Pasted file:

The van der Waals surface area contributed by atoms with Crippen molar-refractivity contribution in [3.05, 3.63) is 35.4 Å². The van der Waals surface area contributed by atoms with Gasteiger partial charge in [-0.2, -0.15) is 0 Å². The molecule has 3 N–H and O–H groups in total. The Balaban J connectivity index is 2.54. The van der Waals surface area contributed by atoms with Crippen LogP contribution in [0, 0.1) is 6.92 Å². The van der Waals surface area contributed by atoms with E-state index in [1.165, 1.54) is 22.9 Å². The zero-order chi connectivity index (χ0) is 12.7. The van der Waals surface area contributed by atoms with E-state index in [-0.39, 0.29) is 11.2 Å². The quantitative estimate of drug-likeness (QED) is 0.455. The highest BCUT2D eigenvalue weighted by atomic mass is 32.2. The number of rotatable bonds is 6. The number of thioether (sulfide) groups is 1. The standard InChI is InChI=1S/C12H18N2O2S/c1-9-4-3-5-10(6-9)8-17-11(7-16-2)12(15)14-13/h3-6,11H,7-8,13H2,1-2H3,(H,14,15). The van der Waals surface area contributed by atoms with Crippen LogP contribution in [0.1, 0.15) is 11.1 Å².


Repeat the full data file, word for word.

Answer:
The van der Waals surface area contributed by atoms with Crippen molar-refractivity contribution in [3.05, 3.63) is 35.4 Å². The van der Waals surface area contributed by atoms with Gasteiger partial charge in [-0.2, -0.15) is 0 Å². The molecule has 3 N–H and O–H groups in total. The Balaban J connectivity index is 2.54. The van der Waals surface area contributed by atoms with Crippen LogP contribution in [0, 0.1) is 6.92 Å². The van der Waals surface area contributed by atoms with E-state index in [1.165, 1.54) is 22.9 Å². The zero-order chi connectivity index (χ0) is 12.7. The van der Waals surface area contributed by atoms with E-state index in [-0.39, 0.29) is 11.2 Å². The quantitative estimate of drug-likeness (QED) is 0.455. The highest BCUT2D eigenvalue weighted by atomic mass is 32.2. The number of rotatable bonds is 6. The number of thioether (sulfide) groups is 1. The standard InChI is InChI=1S/C12H18N2O2S/c1-9-4-3-5-10(6-9)8-17-11(7-16-2)12(15)14-13/h3-6,11H,7-8,13H2,1-2H3,(H,14,15). The van der Waals surface area contributed by atoms with Crippen LogP contribution in [0.1, 0.15) is 11.1 Å².